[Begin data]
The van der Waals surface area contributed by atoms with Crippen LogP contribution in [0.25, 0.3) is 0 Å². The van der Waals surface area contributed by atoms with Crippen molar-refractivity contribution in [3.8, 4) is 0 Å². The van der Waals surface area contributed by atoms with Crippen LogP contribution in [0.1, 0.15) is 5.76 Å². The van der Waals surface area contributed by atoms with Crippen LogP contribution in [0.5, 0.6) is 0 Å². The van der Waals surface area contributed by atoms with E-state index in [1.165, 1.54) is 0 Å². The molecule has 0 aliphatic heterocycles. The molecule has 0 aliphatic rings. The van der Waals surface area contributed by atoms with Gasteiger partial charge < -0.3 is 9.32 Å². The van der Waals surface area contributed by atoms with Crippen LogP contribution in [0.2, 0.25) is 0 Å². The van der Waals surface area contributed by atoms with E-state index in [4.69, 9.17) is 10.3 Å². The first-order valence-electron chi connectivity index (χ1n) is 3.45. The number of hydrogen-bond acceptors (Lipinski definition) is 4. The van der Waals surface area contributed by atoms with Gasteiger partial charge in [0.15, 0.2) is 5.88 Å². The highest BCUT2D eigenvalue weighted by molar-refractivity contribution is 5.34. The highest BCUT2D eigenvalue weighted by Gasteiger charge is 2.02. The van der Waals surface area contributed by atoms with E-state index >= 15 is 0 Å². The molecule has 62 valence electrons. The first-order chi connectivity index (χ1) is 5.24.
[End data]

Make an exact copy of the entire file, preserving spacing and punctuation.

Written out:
The van der Waals surface area contributed by atoms with Crippen LogP contribution in [0.25, 0.3) is 0 Å². The van der Waals surface area contributed by atoms with Crippen molar-refractivity contribution in [3.8, 4) is 0 Å². The van der Waals surface area contributed by atoms with Crippen LogP contribution in [0.1, 0.15) is 5.76 Å². The van der Waals surface area contributed by atoms with Crippen LogP contribution in [0.5, 0.6) is 0 Å². The van der Waals surface area contributed by atoms with E-state index in [1.165, 1.54) is 0 Å². The molecule has 0 aliphatic heterocycles. The molecule has 0 aliphatic rings. The van der Waals surface area contributed by atoms with Gasteiger partial charge < -0.3 is 9.32 Å². The van der Waals surface area contributed by atoms with Crippen LogP contribution in [0.2, 0.25) is 0 Å². The van der Waals surface area contributed by atoms with E-state index in [4.69, 9.17) is 10.3 Å². The first-order valence-electron chi connectivity index (χ1n) is 3.45. The number of hydrogen-bond acceptors (Lipinski definition) is 4. The van der Waals surface area contributed by atoms with Gasteiger partial charge in [0.15, 0.2) is 5.88 Å². The highest BCUT2D eigenvalue weighted by molar-refractivity contribution is 5.34. The highest BCUT2D eigenvalue weighted by Gasteiger charge is 2.02. The van der Waals surface area contributed by atoms with E-state index >= 15 is 0 Å². The molecule has 62 valence electrons. The first-order chi connectivity index (χ1) is 5.24.